The existence of a plurality of incompatible (religious) world views is one of the most abiding intellectual challenges. To embrace pluralism, i.e. viewing the plurality of religious and normative viewpoints as inevitable and even enriching, is historically a quite recent stance. For a long time, philosophers and theologians tried to establish the ultimate truth of a particular (religious) world-view and went on to discuss conditions of tolerance for those who deviated from this truth in the singular, which offers to others somewhat less than pluralism as described above. Pluralism may sit uneasily with absolute religious claims and is sometimes perceived to gravitate towards an unwholesome relativism. Recent polemic about the multicultural society is a characteristic reaction to the threats of pluralism. Is pluralism a good idea, is it even a viable option? The issue of pluralism, in short, is a focal area in which much of the intellectual excitement around the study of religion is located. In this module we will approach the issue of pluralism from a variety of fields: History, sociology, anthropology, epistemology, ethics, the philosophy of religion and politics.

University of Amsterdam

Research Master Religious Studies
a) General information
b) Programme

  • Methods and Theory in the Study of Religion (12 ects | semester 1: September – December 2016)
    This course has a double task. The primary one is close reading and discussion of seminal contributions to the academic study of religions, in order to achieve a better understanding of the specific problems and debates of this discipline. The secondary task is to offer a platform for students to practice and train their skills of presentation, performance, and discussion. The reading material will have a special focus on contemporary critical theory and new approaches to the study of religion. These approaches will be discussed in relation to the students’ ongoing research. The coordinator is responsible for the whole course, but classes are taught in collaboration with various specialists from the department of Religious Studies.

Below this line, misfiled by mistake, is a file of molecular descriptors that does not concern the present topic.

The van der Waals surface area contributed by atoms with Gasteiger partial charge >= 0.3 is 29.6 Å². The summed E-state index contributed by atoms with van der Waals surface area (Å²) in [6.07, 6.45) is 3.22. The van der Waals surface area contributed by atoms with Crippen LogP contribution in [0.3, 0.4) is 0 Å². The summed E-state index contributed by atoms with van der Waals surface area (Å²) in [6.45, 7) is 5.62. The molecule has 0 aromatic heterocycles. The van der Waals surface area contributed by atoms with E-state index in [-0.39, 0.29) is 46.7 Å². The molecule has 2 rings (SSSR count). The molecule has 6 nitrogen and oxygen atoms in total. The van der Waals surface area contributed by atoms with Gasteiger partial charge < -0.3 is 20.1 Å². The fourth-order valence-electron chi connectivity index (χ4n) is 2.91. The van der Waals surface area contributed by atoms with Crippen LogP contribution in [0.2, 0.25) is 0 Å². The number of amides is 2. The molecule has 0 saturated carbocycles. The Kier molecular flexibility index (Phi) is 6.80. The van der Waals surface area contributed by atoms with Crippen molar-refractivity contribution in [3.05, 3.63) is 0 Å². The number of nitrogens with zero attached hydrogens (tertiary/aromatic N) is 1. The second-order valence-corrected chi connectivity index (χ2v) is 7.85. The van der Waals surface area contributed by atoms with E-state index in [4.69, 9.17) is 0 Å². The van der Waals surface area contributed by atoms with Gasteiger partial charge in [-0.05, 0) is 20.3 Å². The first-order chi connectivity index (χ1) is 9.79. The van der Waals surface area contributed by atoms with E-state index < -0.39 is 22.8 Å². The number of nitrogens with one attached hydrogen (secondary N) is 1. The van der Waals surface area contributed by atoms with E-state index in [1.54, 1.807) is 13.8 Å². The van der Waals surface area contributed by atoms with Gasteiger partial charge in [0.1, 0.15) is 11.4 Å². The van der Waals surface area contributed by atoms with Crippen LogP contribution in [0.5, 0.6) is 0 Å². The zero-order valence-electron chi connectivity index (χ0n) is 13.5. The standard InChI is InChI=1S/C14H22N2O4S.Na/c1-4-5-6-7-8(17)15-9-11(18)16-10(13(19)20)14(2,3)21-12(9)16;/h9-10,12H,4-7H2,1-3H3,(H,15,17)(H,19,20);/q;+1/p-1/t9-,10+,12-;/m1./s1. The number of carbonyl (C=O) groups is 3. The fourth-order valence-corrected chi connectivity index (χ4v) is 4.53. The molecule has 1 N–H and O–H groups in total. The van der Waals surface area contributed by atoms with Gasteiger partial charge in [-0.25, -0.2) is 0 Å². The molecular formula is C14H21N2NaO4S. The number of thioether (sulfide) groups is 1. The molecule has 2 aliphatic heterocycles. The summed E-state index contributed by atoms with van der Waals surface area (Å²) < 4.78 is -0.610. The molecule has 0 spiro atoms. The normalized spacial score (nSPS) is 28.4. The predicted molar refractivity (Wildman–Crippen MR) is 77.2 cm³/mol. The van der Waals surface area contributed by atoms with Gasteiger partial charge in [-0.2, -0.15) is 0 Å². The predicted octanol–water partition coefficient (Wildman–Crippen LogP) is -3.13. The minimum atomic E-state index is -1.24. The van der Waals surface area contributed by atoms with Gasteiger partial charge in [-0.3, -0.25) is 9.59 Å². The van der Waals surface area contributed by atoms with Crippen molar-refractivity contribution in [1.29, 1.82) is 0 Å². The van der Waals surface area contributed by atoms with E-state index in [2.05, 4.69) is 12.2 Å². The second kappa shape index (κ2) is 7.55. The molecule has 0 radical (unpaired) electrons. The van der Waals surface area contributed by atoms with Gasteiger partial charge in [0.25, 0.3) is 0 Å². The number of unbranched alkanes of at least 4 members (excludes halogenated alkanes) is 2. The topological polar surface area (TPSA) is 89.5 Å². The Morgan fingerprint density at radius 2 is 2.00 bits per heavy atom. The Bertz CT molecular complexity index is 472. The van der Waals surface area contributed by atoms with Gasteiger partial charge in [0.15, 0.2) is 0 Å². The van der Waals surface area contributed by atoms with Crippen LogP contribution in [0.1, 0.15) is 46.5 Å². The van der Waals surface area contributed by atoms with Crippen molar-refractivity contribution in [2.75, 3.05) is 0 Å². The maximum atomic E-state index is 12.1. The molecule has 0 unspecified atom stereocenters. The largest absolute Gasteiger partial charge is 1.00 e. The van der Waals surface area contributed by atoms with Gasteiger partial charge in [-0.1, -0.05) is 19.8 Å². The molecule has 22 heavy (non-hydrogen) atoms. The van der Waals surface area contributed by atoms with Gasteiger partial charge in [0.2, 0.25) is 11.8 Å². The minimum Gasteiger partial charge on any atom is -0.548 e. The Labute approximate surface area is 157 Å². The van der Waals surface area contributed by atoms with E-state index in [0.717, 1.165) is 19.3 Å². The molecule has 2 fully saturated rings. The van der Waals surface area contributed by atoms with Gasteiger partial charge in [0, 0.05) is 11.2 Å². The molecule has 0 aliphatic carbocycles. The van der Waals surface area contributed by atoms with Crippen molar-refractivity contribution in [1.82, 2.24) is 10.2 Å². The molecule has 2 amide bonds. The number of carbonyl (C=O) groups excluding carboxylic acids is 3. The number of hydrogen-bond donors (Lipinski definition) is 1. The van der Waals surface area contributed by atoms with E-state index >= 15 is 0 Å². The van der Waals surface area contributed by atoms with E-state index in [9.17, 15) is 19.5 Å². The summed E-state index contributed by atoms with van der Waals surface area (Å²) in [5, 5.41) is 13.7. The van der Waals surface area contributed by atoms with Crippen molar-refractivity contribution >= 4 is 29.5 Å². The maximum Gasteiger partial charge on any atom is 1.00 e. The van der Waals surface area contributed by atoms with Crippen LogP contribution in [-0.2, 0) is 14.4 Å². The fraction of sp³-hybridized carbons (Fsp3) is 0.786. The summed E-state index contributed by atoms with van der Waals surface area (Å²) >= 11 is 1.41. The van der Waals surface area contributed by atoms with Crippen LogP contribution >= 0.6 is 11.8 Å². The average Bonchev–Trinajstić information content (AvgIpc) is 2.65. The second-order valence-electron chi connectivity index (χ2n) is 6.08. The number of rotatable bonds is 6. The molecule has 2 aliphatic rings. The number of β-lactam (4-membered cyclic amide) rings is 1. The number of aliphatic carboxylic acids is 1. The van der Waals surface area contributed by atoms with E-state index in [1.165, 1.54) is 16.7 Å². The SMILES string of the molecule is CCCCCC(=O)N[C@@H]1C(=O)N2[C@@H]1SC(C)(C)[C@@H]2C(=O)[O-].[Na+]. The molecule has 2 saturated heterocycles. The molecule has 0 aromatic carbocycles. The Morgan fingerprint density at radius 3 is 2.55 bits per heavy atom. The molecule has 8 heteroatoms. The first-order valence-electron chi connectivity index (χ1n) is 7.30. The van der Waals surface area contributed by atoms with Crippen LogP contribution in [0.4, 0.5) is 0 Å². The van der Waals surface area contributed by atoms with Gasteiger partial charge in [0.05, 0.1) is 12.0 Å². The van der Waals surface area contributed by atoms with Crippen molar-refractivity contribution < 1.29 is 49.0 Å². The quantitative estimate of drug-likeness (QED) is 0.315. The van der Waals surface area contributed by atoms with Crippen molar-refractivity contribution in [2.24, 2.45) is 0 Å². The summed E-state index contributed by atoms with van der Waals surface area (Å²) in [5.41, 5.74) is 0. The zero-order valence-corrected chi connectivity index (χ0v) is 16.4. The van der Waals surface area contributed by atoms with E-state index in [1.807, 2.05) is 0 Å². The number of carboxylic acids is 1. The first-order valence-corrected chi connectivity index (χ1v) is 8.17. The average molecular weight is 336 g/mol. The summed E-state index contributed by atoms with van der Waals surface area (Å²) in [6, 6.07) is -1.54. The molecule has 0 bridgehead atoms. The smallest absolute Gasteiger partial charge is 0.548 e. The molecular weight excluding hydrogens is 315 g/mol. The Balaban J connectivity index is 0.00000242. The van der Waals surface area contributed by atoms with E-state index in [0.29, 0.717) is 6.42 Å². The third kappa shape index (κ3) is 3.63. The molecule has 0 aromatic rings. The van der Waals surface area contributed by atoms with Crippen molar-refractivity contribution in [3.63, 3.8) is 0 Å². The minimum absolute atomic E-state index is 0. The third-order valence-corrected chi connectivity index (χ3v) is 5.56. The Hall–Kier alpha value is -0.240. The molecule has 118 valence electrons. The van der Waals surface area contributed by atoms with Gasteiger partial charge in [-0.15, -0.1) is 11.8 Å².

• Religionism and historicism (6 ects | January 2017)
    This module is concerned with the notion of historicity and its relation to religious universalism. While modern notions of “religion” typically imply a claim of universal truth and validity grounded in the true nature of reality, a consistent emphasis on historicity implies questioning and relativizing such claims by emphasizing historical specificity, unicity, contingency, contextuality, and unpredictable change. In short, while religion makes general claims about an ultimate truth (e.g. “God”, “the Divine”, “the Absolute”, or “the Sacred”) that by definition cannot be touched by the forces of history and social change, it is in the very nature of historicity to question and undermine such claims. Sooner or later, all students of religion find themselves confronted with this conflict, and have to work out its implications with respect to the very meaning and significance of studying “religion” from an academic point of view. The objective of this course is make students aware of this problematics and experiment with existing attempts at resolving it.